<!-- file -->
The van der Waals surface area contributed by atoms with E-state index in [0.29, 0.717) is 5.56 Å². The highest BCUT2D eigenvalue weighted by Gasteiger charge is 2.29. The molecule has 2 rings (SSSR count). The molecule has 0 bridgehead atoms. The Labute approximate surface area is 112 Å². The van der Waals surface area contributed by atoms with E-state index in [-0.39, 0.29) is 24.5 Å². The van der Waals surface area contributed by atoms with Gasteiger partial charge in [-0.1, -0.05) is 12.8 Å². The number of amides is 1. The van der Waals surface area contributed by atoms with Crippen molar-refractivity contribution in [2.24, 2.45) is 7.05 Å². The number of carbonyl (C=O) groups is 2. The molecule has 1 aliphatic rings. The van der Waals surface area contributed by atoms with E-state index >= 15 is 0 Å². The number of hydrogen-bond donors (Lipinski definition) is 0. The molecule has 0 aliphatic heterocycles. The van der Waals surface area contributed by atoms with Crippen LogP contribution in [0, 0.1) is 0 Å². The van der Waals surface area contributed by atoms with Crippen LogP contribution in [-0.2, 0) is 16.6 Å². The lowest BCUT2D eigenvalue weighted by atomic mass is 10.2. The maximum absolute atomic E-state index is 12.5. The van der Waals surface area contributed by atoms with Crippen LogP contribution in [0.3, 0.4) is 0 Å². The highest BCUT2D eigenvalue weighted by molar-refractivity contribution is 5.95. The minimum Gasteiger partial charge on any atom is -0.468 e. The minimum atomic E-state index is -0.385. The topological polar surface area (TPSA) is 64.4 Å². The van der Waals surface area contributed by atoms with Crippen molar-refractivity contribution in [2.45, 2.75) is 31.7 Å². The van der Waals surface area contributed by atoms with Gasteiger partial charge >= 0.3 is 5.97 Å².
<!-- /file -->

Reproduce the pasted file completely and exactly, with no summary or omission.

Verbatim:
The van der Waals surface area contributed by atoms with E-state index in [0.29, 0.717) is 5.56 Å². The highest BCUT2D eigenvalue weighted by Gasteiger charge is 2.29. The molecule has 2 rings (SSSR count). The molecule has 0 bridgehead atoms. The Labute approximate surface area is 112 Å². The van der Waals surface area contributed by atoms with E-state index in [-0.39, 0.29) is 24.5 Å². The van der Waals surface area contributed by atoms with Gasteiger partial charge in [-0.1, -0.05) is 12.8 Å². The number of amides is 1. The van der Waals surface area contributed by atoms with Crippen molar-refractivity contribution in [2.24, 2.45) is 7.05 Å². The number of carbonyl (C=O) groups is 2. The molecule has 1 aliphatic rings. The van der Waals surface area contributed by atoms with E-state index >= 15 is 0 Å². The number of hydrogen-bond donors (Lipinski definition) is 0. The molecule has 0 aliphatic heterocycles. The van der Waals surface area contributed by atoms with Crippen LogP contribution in [0, 0.1) is 0 Å². The van der Waals surface area contributed by atoms with Crippen LogP contribution in [-0.2, 0) is 16.6 Å². The lowest BCUT2D eigenvalue weighted by atomic mass is 10.2. The maximum absolute atomic E-state index is 12.5. The van der Waals surface area contributed by atoms with Crippen LogP contribution in [0.3, 0.4) is 0 Å². The highest BCUT2D eigenvalue weighted by molar-refractivity contribution is 5.95. The minimum Gasteiger partial charge on any atom is -0.468 e. The minimum atomic E-state index is -0.385. The topological polar surface area (TPSA) is 64.4 Å². The van der Waals surface area contributed by atoms with Crippen molar-refractivity contribution in [2.45, 2.75) is 31.7 Å². The van der Waals surface area contributed by atoms with Gasteiger partial charge >= 0.3 is 5.97 Å².